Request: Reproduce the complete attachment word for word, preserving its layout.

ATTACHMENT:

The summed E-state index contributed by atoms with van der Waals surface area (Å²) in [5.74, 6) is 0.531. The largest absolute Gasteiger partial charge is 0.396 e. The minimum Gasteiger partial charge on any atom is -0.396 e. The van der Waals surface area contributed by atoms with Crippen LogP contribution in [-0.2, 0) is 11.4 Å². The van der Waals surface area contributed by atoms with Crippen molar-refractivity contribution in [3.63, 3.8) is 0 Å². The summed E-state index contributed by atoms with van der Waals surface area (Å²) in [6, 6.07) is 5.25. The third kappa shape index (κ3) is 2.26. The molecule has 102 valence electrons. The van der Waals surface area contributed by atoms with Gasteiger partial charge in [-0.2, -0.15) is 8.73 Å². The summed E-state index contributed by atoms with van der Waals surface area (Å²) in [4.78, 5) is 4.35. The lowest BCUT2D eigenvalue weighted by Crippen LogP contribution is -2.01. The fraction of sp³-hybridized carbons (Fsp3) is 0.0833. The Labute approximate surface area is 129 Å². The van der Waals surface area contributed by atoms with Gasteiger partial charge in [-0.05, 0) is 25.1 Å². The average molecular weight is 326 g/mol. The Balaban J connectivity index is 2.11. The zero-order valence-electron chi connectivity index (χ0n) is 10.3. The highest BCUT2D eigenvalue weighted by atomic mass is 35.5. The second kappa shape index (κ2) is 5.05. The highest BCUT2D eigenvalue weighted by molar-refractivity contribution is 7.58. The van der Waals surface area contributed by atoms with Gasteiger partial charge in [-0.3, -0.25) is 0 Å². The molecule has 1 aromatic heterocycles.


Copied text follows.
The summed E-state index contributed by atoms with van der Waals surface area (Å²) in [5.74, 6) is 0.531. The largest absolute Gasteiger partial charge is 0.396 e. The minimum Gasteiger partial charge on any atom is -0.396 e. The van der Waals surface area contributed by atoms with Crippen LogP contribution in [-0.2, 0) is 11.4 Å². The van der Waals surface area contributed by atoms with Crippen molar-refractivity contribution in [3.63, 3.8) is 0 Å². The summed E-state index contributed by atoms with van der Waals surface area (Å²) in [6, 6.07) is 5.25. The third kappa shape index (κ3) is 2.26. The molecule has 102 valence electrons. The van der Waals surface area contributed by atoms with Gasteiger partial charge in [-0.2, -0.15) is 8.73 Å². The summed E-state index contributed by atoms with van der Waals surface area (Å²) in [4.78, 5) is 4.35. The lowest BCUT2D eigenvalue weighted by Crippen LogP contribution is -2.01. The fraction of sp³-hybridized carbons (Fsp3) is 0.0833. The Labute approximate surface area is 129 Å². The van der Waals surface area contributed by atoms with Gasteiger partial charge in [-0.05, 0) is 25.1 Å². The average molecular weight is 326 g/mol. The Balaban J connectivity index is 2.11. The zero-order valence-electron chi connectivity index (χ0n) is 10.3. The highest BCUT2D eigenvalue weighted by atomic mass is 35.5. The second kappa shape index (κ2) is 5.05. The highest BCUT2D eigenvalue weighted by molar-refractivity contribution is 7.58. The van der Waals surface area contributed by atoms with Gasteiger partial charge in [-0.3, -0.25) is 0 Å². The molecule has 1 aromatic heterocycles.